LONDON — With capability already compromised by the axing of the BAE System’s’ Nimrod MRA4 patrol aircraft, the British military faces a further decline in maritime surveillance capabilities as other key assets are withdrawn, a Parliamentary defense committee report warns.
The report on maritime surveillance, scheduled to be released Sept 19, will say that the committee is concerned about the Ministry of Defense’s capacity to manage further emerging capability gaps in the short and medium term.
In a statement, the committee’s chairman, James Arbuthnot, said the panel is “unconvinced that the MoD has the capacity to respond to any escalation in the risks that may appear beyond the UK’s shores. Furthermore, we believe the risk is likely to worsen in the medium term as further maritime surveillance capabilities are withdrawn or not yet filled.”
Responding to the report, new Armed Forces Minister Andrew Robathan said, “Maritime surveillance is being delivered by a wide range of military assets, including our surface ships, submarines, Merlin and Sea King helicopters, Sentry and Hercules aircraft, and we are also cooperating with our allies.
“Tough decisions had to be taken to get the MoD’s books back into balance, and canceling the Nimrod MRA4 program was the right decision,” he said.
The MRA4 was Britain’s only maritime surveillance and attack aircraft but was cut ahead of entering service. Along with the scrapping of the Royal Navy’s aircraft carrier capability, it was the most controversial decision of the 2010 strategic defense and security review held by the cash-strapped, Conservative-led coalition government.
Scrapping the aircraft, largely for financial reasons, has left the British with a serious capability gap in areas like long-range surface and underwater detection and the protection of naval vessels, including nuclear-deterrent submarines as they exit their bases.
Since the MRA4 was ditched, the government has also withdrawn four Type-22 frigates with intelligence-gathering and towed-array sonar capabilities and, at least for the moment, is sticking to the line that it will axe the Sentinel intelligence, surveillance, target-acquisition and reconnaissance aircraft once the Afghanistan campaign runs down.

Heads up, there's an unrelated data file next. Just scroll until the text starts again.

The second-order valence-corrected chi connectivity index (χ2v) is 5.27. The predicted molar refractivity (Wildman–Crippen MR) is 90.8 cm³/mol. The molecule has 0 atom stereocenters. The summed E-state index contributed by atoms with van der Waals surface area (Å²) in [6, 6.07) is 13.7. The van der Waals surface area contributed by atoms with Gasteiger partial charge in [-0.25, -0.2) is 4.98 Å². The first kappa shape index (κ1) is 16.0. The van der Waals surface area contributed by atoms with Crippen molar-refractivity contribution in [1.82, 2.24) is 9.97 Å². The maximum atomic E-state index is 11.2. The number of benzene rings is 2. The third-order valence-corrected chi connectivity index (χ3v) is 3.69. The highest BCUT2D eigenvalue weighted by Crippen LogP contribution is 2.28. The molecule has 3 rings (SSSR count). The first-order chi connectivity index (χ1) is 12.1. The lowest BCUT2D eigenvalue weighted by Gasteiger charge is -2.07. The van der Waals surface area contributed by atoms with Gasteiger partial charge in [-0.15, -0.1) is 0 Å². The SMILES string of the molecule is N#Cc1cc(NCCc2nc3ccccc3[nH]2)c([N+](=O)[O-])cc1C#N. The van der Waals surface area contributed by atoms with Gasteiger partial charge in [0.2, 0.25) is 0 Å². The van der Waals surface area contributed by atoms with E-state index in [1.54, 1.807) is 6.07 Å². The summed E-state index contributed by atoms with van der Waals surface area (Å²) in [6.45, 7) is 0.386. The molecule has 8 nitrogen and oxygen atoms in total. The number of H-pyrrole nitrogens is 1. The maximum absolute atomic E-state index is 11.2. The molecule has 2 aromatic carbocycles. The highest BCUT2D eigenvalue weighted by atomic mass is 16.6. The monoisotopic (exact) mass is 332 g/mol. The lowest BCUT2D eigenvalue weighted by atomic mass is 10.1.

Some believe the almost-new Sentinel capability could be adapted for maritime duties.
The capability could decline further, though, with the removal of the Royal Navy’s Sea King airborne surveillance and control helicopter fleet.
“There is the potential for other capability gaps to occur, such as when the Sea King (SKASaC) helicopter is withdrawn in 2016 to be replaced by the Project Crow’s Nest operating from the Merlin Mk2 [helicopter],” according to the report.
The Lockheed Martin-led Crow’s Nest is in limbo for the moment while the MoD looks for funding for the program.
The committee said it was disappointed by the MoD’s assertion that there was no requirement and no funding to buy a replacement maritime patrol aircraft at present.
Responding to a parliamentary question Sept 17, new procurement minister Philip Dunne said, “A decision on any future requirement will not be made until the strategic defense and security review in 2015.”
That hasn’t stopped would-be suppliers from peppering the MoD with proposals in the last year or so for an interim or long-term replacement for the MRA4.
At the Farnborough airshow in July, potential suppliers like EADS, Saab, L-3, Boeing and Lockheed Martin were already trying to catch the MoD’s eye.
The committee said it was concerned the MoD was sending mixed messages in respect of the need for a maritime patrol aircraft.
“On the one hand it says that there is no requirement for such an aircraft and that it is not funded, but on the other it acknowledges that its absence is a risk and something may need to be done,” the report notes.
The MoD recently revealed it was urgently seeking a limited number of UAV systems capable of being deployed from warships to improve maritime surveillance capabilities.